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Member, Division of Experimental Hematology & Cancer Biology

Instructor, UC Department of Pediatrics

513-803-1067

513-636-1330

Biography & Affiliation

Biography

The primary objective of my research is to define the mechanisms by which coagulation system activity, including hyperactivation of coagulation proteases, exacerbates sickle cell anemia (SCA) pathogenesis. I am particularly interested in dissecting the role of the thrombin-protease-activated receptor (PAR) signaling in organ dysfunctions and pathologies of SCA using mouse models.

I am developing my independent research program to become an extramurally funded investigator in the field of coagulation-mediated pathogenesis of SCA. I expect my proposed studies will serve to highlight novel possibilities for pharmaceutical intervention to fill a much-needed clinical gap for SCA.

SCA affects over 100,000 Americans and more than 20 million individuals worldwide. The disease costs approximately $1.2 billion every year in healthcare costs in the United States alone. It causes hemolytic anemia, recurrent vaso-occlusion, inflammation, and cumulative multi-organ damage leading to premature death. However, SCA patients are now surviving through adulthood due to newborn screening, prophylaxis and improved comprehensive medical care in the developed world.

These approaches have changed the disease manifestations. Nowadays, organ pathologies have emerged as the most common cause of death in SCA. Current therapeutic options are limited to chronic transfusions, hydroxyurea and bone marrow transplants. However, these therapies are unfortunately associated with toxicity in some patients, and they have limited availability in the underdeveloped and developing world.

Novel therapies that ameliorate disease phenotype and reduce organ damage are urgently needed for this devastating disease. I hope my research will help contribute to the development of new treatments for people living with SCA.

Throughout my research career, I have received several notable honors and awards, including:

  • 1992 University of Dhaka Merit Scholarship for BS studies
  • 1997 University of Dhaka Merit Scholarship for MS studies
  • 1998 Japan Government Scholarship
  • 2003 Kochi University President’s Award for the Best Young Researcher
  • 2004 Japan Society for the Promotion of Science (JSPS) Fellowship
  • 2005 American Society for Microbiology (ASM) Travel Grant Award
  • 2008 American Society of Virology (ASV) Travel Grant Award
  • 2011 American Society of Gene and Cell Therapy (ASGCT) Travel Grant Award
  • 2015 ASGCT Outstanding Research Award
  • 2016 Sickle Cell Disease Research Scholar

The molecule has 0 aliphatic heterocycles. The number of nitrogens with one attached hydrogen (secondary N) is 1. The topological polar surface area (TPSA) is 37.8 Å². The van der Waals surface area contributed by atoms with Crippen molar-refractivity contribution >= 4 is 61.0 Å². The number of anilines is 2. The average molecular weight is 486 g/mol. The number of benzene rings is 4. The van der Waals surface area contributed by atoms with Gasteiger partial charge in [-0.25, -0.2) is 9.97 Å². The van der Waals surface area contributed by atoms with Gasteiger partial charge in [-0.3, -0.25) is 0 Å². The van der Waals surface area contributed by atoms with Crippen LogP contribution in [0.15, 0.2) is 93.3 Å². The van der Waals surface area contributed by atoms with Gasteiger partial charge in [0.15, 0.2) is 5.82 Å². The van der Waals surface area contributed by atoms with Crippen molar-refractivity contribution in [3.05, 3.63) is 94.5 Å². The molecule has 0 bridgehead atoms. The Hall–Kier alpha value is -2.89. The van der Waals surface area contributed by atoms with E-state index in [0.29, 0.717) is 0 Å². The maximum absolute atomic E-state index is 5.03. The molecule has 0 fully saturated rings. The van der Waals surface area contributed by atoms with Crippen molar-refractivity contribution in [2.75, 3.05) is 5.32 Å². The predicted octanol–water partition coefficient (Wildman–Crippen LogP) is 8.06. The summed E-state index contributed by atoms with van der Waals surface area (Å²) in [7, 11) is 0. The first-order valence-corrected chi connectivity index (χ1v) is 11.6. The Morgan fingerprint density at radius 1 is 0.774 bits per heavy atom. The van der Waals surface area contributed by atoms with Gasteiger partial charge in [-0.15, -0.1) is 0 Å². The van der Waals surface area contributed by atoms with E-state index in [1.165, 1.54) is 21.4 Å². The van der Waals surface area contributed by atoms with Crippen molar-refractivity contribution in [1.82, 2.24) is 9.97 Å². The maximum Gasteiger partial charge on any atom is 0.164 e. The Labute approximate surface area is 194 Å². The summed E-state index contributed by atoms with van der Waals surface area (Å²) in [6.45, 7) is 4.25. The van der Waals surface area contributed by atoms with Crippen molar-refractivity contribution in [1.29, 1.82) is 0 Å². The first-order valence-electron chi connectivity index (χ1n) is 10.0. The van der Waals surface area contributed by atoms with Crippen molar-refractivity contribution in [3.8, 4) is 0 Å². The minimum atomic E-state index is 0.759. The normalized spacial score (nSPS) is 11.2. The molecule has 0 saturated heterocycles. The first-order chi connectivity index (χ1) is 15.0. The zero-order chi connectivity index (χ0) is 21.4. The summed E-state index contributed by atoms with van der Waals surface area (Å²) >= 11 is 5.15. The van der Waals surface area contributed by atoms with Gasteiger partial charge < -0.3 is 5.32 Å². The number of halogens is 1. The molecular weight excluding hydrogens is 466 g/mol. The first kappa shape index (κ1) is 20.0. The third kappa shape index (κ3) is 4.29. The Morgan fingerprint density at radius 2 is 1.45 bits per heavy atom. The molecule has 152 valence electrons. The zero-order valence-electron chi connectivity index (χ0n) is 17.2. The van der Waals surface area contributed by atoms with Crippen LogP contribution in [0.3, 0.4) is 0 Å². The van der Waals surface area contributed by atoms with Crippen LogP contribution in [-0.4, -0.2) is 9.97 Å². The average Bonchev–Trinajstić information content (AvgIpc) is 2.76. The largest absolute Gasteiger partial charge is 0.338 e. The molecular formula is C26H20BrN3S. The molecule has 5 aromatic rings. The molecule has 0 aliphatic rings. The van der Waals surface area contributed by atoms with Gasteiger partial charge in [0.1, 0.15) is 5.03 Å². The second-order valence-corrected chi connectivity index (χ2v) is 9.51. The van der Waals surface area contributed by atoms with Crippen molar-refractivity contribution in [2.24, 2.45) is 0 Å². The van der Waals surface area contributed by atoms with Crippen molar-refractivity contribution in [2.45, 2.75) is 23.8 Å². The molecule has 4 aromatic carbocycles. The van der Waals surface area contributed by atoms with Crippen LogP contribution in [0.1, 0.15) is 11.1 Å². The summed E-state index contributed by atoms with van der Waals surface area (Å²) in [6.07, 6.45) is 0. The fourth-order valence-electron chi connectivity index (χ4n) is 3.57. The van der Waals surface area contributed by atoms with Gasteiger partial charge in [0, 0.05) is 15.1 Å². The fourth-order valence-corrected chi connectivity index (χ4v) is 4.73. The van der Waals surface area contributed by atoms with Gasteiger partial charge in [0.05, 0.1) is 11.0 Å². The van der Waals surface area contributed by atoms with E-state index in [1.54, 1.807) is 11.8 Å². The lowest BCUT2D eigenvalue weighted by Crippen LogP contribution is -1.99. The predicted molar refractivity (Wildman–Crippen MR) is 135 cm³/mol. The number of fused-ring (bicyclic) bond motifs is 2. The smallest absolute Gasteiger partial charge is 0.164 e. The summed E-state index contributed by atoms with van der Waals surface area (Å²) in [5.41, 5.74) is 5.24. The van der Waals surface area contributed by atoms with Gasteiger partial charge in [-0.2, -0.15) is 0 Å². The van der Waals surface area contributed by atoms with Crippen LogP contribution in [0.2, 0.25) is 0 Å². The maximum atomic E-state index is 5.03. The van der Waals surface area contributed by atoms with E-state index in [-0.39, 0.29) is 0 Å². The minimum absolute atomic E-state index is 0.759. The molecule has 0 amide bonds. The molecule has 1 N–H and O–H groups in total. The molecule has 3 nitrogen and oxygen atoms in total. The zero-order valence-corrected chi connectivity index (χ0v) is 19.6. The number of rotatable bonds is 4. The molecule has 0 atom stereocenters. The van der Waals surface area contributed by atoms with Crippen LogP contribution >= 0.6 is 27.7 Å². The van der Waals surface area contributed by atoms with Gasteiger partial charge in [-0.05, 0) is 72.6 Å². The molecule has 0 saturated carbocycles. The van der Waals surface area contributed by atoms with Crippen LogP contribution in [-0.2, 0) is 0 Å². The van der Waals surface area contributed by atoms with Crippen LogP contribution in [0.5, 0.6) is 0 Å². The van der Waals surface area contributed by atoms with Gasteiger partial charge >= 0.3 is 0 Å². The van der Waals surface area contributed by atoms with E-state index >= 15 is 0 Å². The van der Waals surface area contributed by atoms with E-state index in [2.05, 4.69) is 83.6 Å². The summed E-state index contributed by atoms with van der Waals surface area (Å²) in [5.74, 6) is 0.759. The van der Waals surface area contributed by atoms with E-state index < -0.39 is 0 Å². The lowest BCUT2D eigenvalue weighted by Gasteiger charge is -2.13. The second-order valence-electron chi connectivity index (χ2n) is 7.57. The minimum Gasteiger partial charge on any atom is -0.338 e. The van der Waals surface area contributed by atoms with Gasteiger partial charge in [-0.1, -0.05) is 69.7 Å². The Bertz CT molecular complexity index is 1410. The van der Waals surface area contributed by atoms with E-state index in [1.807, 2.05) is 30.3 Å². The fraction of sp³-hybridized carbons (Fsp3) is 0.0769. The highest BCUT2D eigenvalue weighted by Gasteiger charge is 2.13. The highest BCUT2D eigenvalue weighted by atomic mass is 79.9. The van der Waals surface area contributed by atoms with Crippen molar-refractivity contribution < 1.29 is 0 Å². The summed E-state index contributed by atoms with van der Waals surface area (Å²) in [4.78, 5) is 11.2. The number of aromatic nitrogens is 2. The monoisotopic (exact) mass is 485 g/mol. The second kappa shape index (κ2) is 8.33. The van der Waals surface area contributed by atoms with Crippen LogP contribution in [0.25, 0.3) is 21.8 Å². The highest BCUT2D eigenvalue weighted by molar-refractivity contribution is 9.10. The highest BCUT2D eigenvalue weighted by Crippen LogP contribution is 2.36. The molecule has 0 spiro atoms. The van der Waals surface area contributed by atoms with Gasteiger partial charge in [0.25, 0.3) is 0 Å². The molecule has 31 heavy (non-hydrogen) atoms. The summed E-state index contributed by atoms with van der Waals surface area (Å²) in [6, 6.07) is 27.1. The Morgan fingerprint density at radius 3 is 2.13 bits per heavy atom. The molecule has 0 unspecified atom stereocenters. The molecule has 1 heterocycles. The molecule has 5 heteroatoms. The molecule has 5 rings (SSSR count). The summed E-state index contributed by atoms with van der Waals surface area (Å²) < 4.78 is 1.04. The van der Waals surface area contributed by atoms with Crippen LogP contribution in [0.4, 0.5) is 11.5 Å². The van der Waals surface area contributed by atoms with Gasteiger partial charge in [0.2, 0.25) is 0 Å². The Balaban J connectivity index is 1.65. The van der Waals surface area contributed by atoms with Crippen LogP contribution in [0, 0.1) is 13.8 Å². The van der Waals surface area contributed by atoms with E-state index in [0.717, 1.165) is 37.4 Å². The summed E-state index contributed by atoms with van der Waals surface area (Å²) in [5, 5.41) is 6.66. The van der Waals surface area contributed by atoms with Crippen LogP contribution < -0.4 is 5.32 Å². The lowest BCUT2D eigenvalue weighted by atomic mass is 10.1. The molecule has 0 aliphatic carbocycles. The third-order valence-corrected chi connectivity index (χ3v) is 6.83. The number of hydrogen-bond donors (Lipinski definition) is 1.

• 2018 University of Cincinnati Pilot Translational Award
  • 2020 University of Cincinnati Just-in Time Award

Research Interests

Sickle cell disease and beta-thalassemia

Academic Affiliation

Instructor, UC Department of Pediatrics

Research Divisions

Cancer and Blood Diseases

Education

PhD: Kochi University, Japan, 2005.

Postdoc: University of California, San Diego, CA, 2005 to 2007; St. Jude Children’s Research Hospital, Memphis, TN, 2005 to 2013.

Publications

A mutant fibrinogen that is unable to form fibrin can improve renal phenotype in mice with sickle cell anemia. Narciso, MG; Hoeting, B; James, JM; VandenHeuvel, K; Nasimuzzaman, M. 2021.

Purification Platelets from Mouse Blood with Sickle Cell Disease Using Iohexol Gradient Medium. Nasimuzzaman, M. Blood. 2019; 134:4888-4888.

Role of the coagulation system in the pathogenesis of sickle cell disease. Nasimuzzaman, M; Malik, P. Blood Advances. 2019; 3:3170-3180.

Elimination of the fibrinogen integrin αMβ2-binding motif improves renal pathology in mice with sickle cell anemia. Nasimuzzaman, M; Arumugam, PI; Mullins, ES; James, JM; VandenHeuvel, K; Narciso, MG; Shaw, MA; McGraw, S; Aronow, BJ; Malik, P. Blood Advances. 2019; 3:1519-1532.

Purification of Platelets from Mouse Blood. Narciso, MG; Nasimuzzaman, M. Journal of Visualized Experiments. 2019.

Production and Purification of Baculovirus for Gene Therapy Application. Nasimuzzaman, M; van der Loo, JC M; Malik, P. Journal of Visualized Experiments. 2018.

Foamy Virus Vector Carries a Strong Insulator in Its Long Terminal Repeat Which Reduces Its Genotoxic Potential. Goodman, MA; Arumugam, P; Pillis, DM; Loberg, A; Nasimuzzaman, M; Lynn, D; van der Loo, JC M; Dexheimer, PJ; Keddache, M; Jr, BT R; et al. Journal of Virology. 2018; 92.

Purification of baculovirus vectors using heparin affinity chromatography. Nasimuzzaman, M; Lynn, D; van der Loo, JC M; Malik, P. Molecular Therapy - Methods and Clinical Development. 2016; 3.